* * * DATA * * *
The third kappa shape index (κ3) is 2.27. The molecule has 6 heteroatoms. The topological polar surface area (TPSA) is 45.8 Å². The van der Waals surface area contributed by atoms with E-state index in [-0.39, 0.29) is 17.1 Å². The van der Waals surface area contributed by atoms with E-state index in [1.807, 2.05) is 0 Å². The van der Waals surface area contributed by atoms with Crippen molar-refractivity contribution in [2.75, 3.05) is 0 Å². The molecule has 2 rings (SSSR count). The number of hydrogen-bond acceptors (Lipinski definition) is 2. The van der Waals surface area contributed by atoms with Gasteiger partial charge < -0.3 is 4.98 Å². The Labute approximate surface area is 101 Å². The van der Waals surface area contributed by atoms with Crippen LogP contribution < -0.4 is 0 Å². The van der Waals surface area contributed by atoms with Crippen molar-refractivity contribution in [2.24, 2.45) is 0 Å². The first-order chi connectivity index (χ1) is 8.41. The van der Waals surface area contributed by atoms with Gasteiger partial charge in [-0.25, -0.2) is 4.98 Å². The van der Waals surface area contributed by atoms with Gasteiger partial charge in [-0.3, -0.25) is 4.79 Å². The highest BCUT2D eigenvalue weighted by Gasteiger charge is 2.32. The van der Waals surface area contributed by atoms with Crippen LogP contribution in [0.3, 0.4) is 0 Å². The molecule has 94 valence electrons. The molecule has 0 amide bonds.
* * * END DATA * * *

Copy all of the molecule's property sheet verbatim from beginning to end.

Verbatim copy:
The third kappa shape index (κ3) is 2.27. The molecule has 6 heteroatoms. The topological polar surface area (TPSA) is 45.8 Å². The van der Waals surface area contributed by atoms with E-state index in [-0.39, 0.29) is 17.1 Å². The van der Waals surface area contributed by atoms with E-state index in [1.807, 2.05) is 0 Å². The van der Waals surface area contributed by atoms with Crippen molar-refractivity contribution in [2.75, 3.05) is 0 Å². The molecule has 2 rings (SSSR count). The number of hydrogen-bond acceptors (Lipinski definition) is 2. The van der Waals surface area contributed by atoms with Gasteiger partial charge < -0.3 is 4.98 Å². The Labute approximate surface area is 101 Å². The van der Waals surface area contributed by atoms with Crippen LogP contribution < -0.4 is 0 Å². The van der Waals surface area contributed by atoms with Crippen molar-refractivity contribution in [2.24, 2.45) is 0 Å². The first-order chi connectivity index (χ1) is 8.41. The van der Waals surface area contributed by atoms with Gasteiger partial charge in [-0.25, -0.2) is 4.98 Å². The van der Waals surface area contributed by atoms with Gasteiger partial charge in [-0.3, -0.25) is 4.79 Å². The highest BCUT2D eigenvalue weighted by Gasteiger charge is 2.32. The van der Waals surface area contributed by atoms with Crippen LogP contribution in [0.3, 0.4) is 0 Å². The molecule has 94 valence electrons. The molecule has 0 amide bonds.